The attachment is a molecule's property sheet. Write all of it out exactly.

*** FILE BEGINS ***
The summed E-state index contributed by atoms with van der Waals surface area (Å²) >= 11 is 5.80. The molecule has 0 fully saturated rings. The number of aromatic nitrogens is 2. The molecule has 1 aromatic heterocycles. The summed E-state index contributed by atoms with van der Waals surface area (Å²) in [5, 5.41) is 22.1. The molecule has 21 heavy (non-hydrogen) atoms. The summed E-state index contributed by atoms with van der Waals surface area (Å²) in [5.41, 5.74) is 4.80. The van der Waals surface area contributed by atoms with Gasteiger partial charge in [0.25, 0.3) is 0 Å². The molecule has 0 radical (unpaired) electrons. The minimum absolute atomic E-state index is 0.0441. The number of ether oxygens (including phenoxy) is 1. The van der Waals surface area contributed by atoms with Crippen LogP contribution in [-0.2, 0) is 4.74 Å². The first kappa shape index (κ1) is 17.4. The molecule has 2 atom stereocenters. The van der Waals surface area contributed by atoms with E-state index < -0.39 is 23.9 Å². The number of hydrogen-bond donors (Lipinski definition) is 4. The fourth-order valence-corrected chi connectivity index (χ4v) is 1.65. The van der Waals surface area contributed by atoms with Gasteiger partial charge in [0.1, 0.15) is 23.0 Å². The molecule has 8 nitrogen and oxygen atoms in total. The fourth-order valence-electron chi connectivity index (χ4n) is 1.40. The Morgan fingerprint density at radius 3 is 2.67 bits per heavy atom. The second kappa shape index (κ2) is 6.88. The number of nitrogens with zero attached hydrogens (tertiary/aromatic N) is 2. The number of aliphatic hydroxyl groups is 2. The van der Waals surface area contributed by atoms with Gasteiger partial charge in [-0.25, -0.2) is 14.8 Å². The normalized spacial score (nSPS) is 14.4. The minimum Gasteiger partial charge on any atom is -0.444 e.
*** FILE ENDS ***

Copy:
The summed E-state index contributed by atoms with van der Waals surface area (Å²) >= 11 is 5.80. The molecule has 0 fully saturated rings. The number of aromatic nitrogens is 2. The molecule has 1 aromatic heterocycles. The summed E-state index contributed by atoms with van der Waals surface area (Å²) in [5, 5.41) is 22.1. The molecule has 21 heavy (non-hydrogen) atoms. The summed E-state index contributed by atoms with van der Waals surface area (Å²) in [5.41, 5.74) is 4.80. The van der Waals surface area contributed by atoms with Gasteiger partial charge in [0.25, 0.3) is 0 Å². The molecule has 0 radical (unpaired) electrons. The minimum absolute atomic E-state index is 0.0441. The number of ether oxygens (including phenoxy) is 1. The van der Waals surface area contributed by atoms with Crippen LogP contribution in [-0.2, 0) is 4.74 Å². The first kappa shape index (κ1) is 17.4. The molecule has 2 atom stereocenters. The van der Waals surface area contributed by atoms with E-state index < -0.39 is 23.9 Å². The number of hydrogen-bond donors (Lipinski definition) is 4. The fourth-order valence-corrected chi connectivity index (χ4v) is 1.65. The van der Waals surface area contributed by atoms with Gasteiger partial charge in [0.1, 0.15) is 23.0 Å². The molecule has 8 nitrogen and oxygen atoms in total. The fourth-order valence-electron chi connectivity index (χ4n) is 1.40. The Morgan fingerprint density at radius 3 is 2.67 bits per heavy atom. The second kappa shape index (κ2) is 6.88. The number of nitrogens with zero attached hydrogens (tertiary/aromatic N) is 2. The number of aliphatic hydroxyl groups is 2. The van der Waals surface area contributed by atoms with Gasteiger partial charge in [-0.25, -0.2) is 14.8 Å². The normalized spacial score (nSPS) is 14.4. The minimum Gasteiger partial charge on any atom is -0.444 e.